DEAR READERS: The agreement that was reached Nov. 13 at the COP26 Climate Change Summit in Glasgow is woefully inadequate. This is because of the last-minute inclusion of this troubling phrase: "... accelerating efforts towards the phase-down of unabated coal power and inefficient fossil fuel subsidies." The term "phase-down" replaced the original "phase-out" at the request of India and China. India is also one of the world's biggest producers of buffalo meat that is exported for sale as beef.
There will only be a very slow end to the burning of fossil fuels and raising billions of animals for their meat if their adverse public health, wildlife, and biodiversity and environmental consequences are not recognized, publicized and rectified. These connections were evidently not considered at this summit, even though there were many voices and public demonstrations advocating conservation, environmental and social justice: the political ethos of the One Health movement embraced by various "green" parties and Indigenous peoples (onehealthinitiative.com).
We must all focus on how we can live gentler, healthier lives and refrain from harming other species -- domesticated, farmed or wild -- or their habitats. One consequence of our ignoring and disrespecting ethical, humane and ecological boundaries has been the increase in viral diseases spread from animals to humans. The global COVID-19 pandemic is the latest consequence.
China, highly advanced in gene engineering animals, denies the possibility of a lapse in biosecurity at one of its virology laboratories. But such lapses have happened -- in the U.S. and several other countries. Regardless of its origins, the SARS-CoV-2 virus is related to other infectious organisms that are on the horizon of "emerging diseases" forecast by epidemiologists.
A major failure of the recent global summit was to make any concrete, coordinated commitment to address the looming crises of extreme weather events, including droughts and floods, and the consequential urgent need for humanitarian aid, food security and support of medical and veterinary services -- without borders. Failure to agree to "loss and damage" finances for countries that are especially vulnerable to climate change was most regrettable indeed.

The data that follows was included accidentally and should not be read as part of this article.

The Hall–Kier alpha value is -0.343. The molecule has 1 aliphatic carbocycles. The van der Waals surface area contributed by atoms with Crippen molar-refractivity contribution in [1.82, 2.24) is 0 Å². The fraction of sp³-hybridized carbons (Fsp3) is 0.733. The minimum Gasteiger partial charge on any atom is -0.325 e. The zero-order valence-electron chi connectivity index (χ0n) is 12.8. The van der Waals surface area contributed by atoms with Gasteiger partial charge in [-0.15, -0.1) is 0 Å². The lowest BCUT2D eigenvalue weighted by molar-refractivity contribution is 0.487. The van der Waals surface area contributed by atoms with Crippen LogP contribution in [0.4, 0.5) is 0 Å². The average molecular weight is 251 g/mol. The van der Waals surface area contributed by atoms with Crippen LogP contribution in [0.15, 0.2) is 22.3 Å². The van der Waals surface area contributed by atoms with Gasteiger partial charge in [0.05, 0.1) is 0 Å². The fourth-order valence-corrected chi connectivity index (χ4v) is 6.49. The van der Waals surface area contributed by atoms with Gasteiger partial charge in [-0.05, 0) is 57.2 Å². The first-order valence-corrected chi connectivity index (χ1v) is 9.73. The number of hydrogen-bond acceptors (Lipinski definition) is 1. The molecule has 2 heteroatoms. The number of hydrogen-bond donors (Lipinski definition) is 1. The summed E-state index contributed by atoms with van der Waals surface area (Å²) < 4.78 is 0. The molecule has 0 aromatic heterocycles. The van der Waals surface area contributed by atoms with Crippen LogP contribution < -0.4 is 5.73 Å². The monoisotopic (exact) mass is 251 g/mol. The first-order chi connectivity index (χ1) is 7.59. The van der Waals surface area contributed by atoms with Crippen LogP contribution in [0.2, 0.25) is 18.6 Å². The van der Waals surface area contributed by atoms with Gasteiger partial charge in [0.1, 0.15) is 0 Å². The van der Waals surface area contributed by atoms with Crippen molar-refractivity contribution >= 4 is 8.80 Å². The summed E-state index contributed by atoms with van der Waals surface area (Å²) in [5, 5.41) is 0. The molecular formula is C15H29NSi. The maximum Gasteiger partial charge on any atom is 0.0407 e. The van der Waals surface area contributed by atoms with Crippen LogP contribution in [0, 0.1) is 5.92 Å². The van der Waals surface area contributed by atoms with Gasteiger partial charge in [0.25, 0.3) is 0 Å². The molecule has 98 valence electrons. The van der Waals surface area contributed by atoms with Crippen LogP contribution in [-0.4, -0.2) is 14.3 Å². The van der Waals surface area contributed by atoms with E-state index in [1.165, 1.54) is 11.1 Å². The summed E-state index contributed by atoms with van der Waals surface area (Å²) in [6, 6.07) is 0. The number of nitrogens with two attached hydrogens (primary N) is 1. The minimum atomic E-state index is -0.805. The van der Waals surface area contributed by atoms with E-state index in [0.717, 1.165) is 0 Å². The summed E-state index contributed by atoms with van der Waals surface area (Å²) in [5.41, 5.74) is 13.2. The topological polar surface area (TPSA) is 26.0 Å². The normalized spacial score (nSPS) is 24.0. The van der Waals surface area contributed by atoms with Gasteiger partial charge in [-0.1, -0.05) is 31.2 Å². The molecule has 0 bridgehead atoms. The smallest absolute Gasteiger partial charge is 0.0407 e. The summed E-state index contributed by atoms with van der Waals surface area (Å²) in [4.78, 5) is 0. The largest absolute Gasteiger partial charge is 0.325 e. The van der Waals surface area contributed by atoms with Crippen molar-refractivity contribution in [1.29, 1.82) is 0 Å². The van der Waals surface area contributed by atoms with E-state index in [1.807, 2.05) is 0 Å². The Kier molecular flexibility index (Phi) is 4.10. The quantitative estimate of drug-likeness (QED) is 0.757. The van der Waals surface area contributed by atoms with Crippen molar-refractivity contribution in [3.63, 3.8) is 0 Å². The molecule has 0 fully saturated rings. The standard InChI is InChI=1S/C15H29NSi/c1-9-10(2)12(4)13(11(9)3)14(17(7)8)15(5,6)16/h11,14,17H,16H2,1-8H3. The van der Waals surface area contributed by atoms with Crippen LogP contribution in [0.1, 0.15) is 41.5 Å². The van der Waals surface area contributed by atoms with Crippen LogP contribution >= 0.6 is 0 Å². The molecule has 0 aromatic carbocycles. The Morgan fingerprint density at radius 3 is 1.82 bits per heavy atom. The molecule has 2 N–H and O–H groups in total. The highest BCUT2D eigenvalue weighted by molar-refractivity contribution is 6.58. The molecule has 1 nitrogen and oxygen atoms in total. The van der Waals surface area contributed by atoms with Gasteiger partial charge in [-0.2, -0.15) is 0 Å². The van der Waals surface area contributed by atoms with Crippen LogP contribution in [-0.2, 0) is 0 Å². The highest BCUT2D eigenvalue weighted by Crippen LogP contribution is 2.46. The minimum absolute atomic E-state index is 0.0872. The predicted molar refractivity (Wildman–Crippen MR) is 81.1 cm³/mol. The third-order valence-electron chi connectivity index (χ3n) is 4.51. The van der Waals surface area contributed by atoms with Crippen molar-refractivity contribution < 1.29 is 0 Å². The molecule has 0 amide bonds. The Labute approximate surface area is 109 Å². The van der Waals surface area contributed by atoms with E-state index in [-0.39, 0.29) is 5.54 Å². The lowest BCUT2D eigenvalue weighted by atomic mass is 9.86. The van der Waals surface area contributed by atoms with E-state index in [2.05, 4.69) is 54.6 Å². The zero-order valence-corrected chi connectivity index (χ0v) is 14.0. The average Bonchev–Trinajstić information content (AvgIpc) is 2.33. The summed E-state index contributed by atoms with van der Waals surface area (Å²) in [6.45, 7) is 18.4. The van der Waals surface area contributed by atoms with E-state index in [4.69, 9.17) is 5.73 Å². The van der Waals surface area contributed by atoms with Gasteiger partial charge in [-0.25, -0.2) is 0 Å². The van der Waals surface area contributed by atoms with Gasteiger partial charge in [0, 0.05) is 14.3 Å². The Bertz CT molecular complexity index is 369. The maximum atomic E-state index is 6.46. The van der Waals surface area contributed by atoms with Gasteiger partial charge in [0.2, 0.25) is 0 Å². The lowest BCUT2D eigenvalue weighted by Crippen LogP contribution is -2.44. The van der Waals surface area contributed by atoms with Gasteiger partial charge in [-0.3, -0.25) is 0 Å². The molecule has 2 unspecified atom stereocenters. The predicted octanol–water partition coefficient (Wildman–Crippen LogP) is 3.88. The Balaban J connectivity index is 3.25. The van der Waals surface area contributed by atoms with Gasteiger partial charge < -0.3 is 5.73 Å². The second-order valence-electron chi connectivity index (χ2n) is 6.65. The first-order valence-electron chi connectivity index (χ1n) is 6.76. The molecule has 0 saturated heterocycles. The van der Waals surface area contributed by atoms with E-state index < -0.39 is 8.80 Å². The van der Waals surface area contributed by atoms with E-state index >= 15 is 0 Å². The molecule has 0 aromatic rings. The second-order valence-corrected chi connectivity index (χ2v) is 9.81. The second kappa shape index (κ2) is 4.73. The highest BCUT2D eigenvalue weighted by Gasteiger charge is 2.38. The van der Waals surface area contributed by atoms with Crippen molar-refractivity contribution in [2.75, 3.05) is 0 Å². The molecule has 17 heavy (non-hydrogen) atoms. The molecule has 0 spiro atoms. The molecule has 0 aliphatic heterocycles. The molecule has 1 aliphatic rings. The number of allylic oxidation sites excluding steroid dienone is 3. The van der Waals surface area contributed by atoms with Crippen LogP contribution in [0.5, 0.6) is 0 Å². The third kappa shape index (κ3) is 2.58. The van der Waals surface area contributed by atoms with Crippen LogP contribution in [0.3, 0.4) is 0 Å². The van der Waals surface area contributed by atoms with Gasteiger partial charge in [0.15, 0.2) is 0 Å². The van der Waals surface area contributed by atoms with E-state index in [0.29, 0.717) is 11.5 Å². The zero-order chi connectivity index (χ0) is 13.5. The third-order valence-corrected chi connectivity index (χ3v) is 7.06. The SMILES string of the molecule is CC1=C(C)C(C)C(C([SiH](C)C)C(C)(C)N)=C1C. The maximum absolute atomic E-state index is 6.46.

The increasingly fiery, violent waves of desperate and disenfranchised environmental, economic and political refugees, like the burning of coal, should not smolder on for another generation. Social and environmental justice go hand in hand, along with human and non-human rights. As Mike Davis of advocacy group Global Witness reported, "Global leaders ... have failed to put people and the planet ahead of profits and vested corporate interests."
The ethics of the Golden Rule and nonmaleficence -- the "do no harm" principle espoused by physicians -- should be applied to all our activities, relationships and industries.
DEAR DR. FOX: The life expectancy in the Central African Republic is 53. Instead of breeding and supporting so many pets, let's first find meaning and joy in raising the standard of living for humans. Insulin shots for 14-year-old dogs, for instance, are truly unnecessary. -- T.V.H., Tulsa, Oklahoma
DEAR T.V.H.: Your letter raises an important moral issue, and it does seem hypocritical, if not unjust, to give better nutrition, medical care and surgical treatments to companion animals ("pets" in the vernacular) than to the poor at home and abroad.
I regard compassion as a boundless ethic, as per the titles of my books "The Boundless Circle" and "Bringing Life to Ethics." We have a duty to care for all our relations, human and non-human. The social, educational, medical and emotional benefits of animal companionship far outweigh the costs of care and annual wellness veterinary checkups.
Raising the standard of living for humans is inseparable from raising the standards of care for domestic animals, wildlife and the natural environment. Just giving people medicine and food aid, and pouring more money into corrupt regimes, will only extend human suffering without the involvement of nonprofit doctors and veterinarians, government aid agencies and conservation organizations.
(Send all mail to email@example.com or to Dr. Michael Fox in care of Andrews McMeel Syndication, 1130 Walnut St., Kansas City, MO 64106. The volume of mail received prohibits personal replies, but questions and comments of general interest will be discussed in future columns.
Visit Dr. Fox’s website at DrFoxOneHealth.com.)